I don’t (entirely) mean to question Clarke’s sincerity, but that seems like an enormous stretch to me. He couldn’t find a better metaphor to capture Sisyphean angst than Sunbather? Nah, I’m not buying it — as I said in my review of Sunbather’s lead single, “Dream House,” I think he’s trolling the trolls: Black metal bands don’t have pink album covers, and they don’t have album titles that refer to vapid summertime outdoor leisure. That is the exact fucking opposite of what black metal bands do. I think it’s deliberately intended to inflame. And it will. To Deafheaven’s credit, however — and as they must have realized pretty early on — those jabs are backed up by an album full of fire, enough to leave everything in its radius blackened and burned. Embers. Dust.

Sunbather opens with the aforementioned “Dream House,” and I don’t even know what more to say about that track at this point: It’s the best song of the year, period. It runs for nine-plus minutes, but it took me less than one to realize I was in the presence of greatness. It uses its time efficiently and expertly, not relying on droning repetition to induce hypnosis, but cresting through valleys and scaling ever-higher peaks, emphasizing a bounty of details as it increases tension and explodes, repeatedly, like a Roman Candle. It’s tremendous and elegant and precise and fucking glorious.

“Dream House” is followed by “Irresistible,” one of several … I guess you’d call them interludes? That term makes these moments on the album feel insubstantial or inessential, which they’re not, but they’re also plainly intended to be experienced and understood as connective tissue rather than organs or bone. But “Irresistible” showcases another side of Deafheaven, too; it’s not metal at all, and not even atmospheric, exactly. It’s gentle and melancholy, a small section of of finger-picked guitars and chiming piano building elegantly to a minor apex. It reminds me a lot of yet another San Francisco band, actually: Mark Kozelek’s pre-Sun Kil Moon project (and slow-core pioneers) Red House Painters.

Sunbather is heavy on slow-core and dream-pop influences, really — they appear in nearly every song, at some point or another: the breakdowns at 5:05 in “Dream House,” at 2:45 in the title track, and at 4:20 in “The Pecan Tree”; the opening strains of “Vertigo.” But they’re not always so blatant: Look around, everywhere — guitars streak like sunbursts across otherwise gray skies; melody and melodrama abound.

After “Irresistible” comes Sunbather’s title track. I wrote about the song when it was first released, and rather than rephrase what I said then, I’ll simply say it again:

From a distance, the title track from Deafheaven’s sophomore LP, Sunbather, sounds like a particularly harrowing and intense display of might. But in the lovingly crafted details, the song is all about dynamics: George Clarke’s raw shriek is pure urgency and desperation; percussionist Daniel Tracy’s rhythms vary from hailstorm to sunshower as the movements progress and demand; and Kerry McCoy’s guitars ring out from a din of reverb and noise, bringing melody and muscle, guiding the song through clouds to Olympian heights, and then dipping gracefully, suddenly, into shadows. The final quarter of the 10-minute-plus “Sunbather” is a study in contrast and momentum: A dizzying post-black metal barrage relents, and suddenly the guitars and bass are gentle ripples in an otherwise placid dream-pop pool; then, everything ascends at once, and all the elements combine to reach higher peaks still — climax upon climax, until it is hushed.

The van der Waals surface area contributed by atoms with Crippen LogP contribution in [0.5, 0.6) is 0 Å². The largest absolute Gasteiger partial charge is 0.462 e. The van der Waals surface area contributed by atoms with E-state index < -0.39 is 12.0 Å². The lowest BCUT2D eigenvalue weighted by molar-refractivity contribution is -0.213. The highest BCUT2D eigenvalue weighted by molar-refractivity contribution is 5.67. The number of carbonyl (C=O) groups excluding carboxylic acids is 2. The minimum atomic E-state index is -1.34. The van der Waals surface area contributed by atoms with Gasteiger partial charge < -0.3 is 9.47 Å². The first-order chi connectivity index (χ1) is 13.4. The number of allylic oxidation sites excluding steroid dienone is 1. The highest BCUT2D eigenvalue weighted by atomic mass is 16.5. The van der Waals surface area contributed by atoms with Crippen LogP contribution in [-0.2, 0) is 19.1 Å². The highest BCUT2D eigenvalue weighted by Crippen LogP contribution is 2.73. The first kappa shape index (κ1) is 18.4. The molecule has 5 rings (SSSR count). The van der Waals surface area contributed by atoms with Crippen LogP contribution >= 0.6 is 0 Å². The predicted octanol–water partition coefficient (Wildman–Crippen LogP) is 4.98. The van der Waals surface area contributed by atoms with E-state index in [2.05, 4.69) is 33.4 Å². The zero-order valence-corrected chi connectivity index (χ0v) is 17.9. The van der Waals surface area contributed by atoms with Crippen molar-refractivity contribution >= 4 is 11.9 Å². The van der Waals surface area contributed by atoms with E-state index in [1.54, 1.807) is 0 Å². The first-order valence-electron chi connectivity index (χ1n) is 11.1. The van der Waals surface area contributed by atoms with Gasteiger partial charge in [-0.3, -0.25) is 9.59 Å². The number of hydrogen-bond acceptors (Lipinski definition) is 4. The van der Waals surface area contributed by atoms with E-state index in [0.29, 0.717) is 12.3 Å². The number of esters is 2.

That description — or some slight variation thereof — could be applied to nearly every one of Sunbather’s four major moments (“Dream House,” “Sunbather,” “Vertigo,” and “The Pecan Tree”). It is an album of and about dynamics, especially the interplay between Clarke and McCoy, whose combined work here can neither be quantified nor overstated. Special credit is due, though, to percussionist Tracy, who brings to these songs a disarming and unusual deftness. And extra-special credit is due to producer Jack Shirley, whose direction has helped to deliver a record of remarkable clarity and power, a record rich in detail and scope, a record that is obviously the product of careful scrutiny and revision, yet sounds organic and alive.

Sunbather closes with its heaviest track, “The Pecan Tree,” a deluge of frantic screaming, blast beats, and tremelo-picked guitars — black metal’s essential ingredients — which collides with tidal waves of My Bloody Valentine-esque reverb and noise, eventually dwindling and slowly swelling. It is an intoxicating and pulse-raising song. And just before it hits the 7:55 mark, everything solidifies into a single, knee-buckling riff, as viscerally thrilling a moment as music can produce. The song rides that climax for its final three and a half minutes. And then, it’s over.

. . .

Starting in 2006 or so — but really hitting its stride in 2008 — American black metal seemed to be growing at an impossible rate: Bands like Nachtmystium, Leviathan, Krallice, Cobalt, Wolves In The Throne Room, Ludicra, and others were releasing new albums that continually raised the genre’s parameters; to call it a boom time is an understatement. Then, in November 2010, Portland, OR’s Agalloch released Marrow Of The Spirit, an instant classic that momentarily dwarfed everything around it. Marrow, in my opinion, represents the creative peak of USBM; it’s certainly the best album produced by that scene — and maybe the best metal album, period — since Weakling’s lone release, 2000′s Dead As Dreams. After Marrow, USBM bands seemed to tunnel downward, reverse course. Many of the best American black metal bands broke up or scaled back, went retro or necro. The best new bands — such as Ash Borer, Vattnet Viskar, and A Pregnant Light, among others — have thus far couched their grander ambitions in webs of cassette hiss and the protective embrace of increasingly insular sub-sects.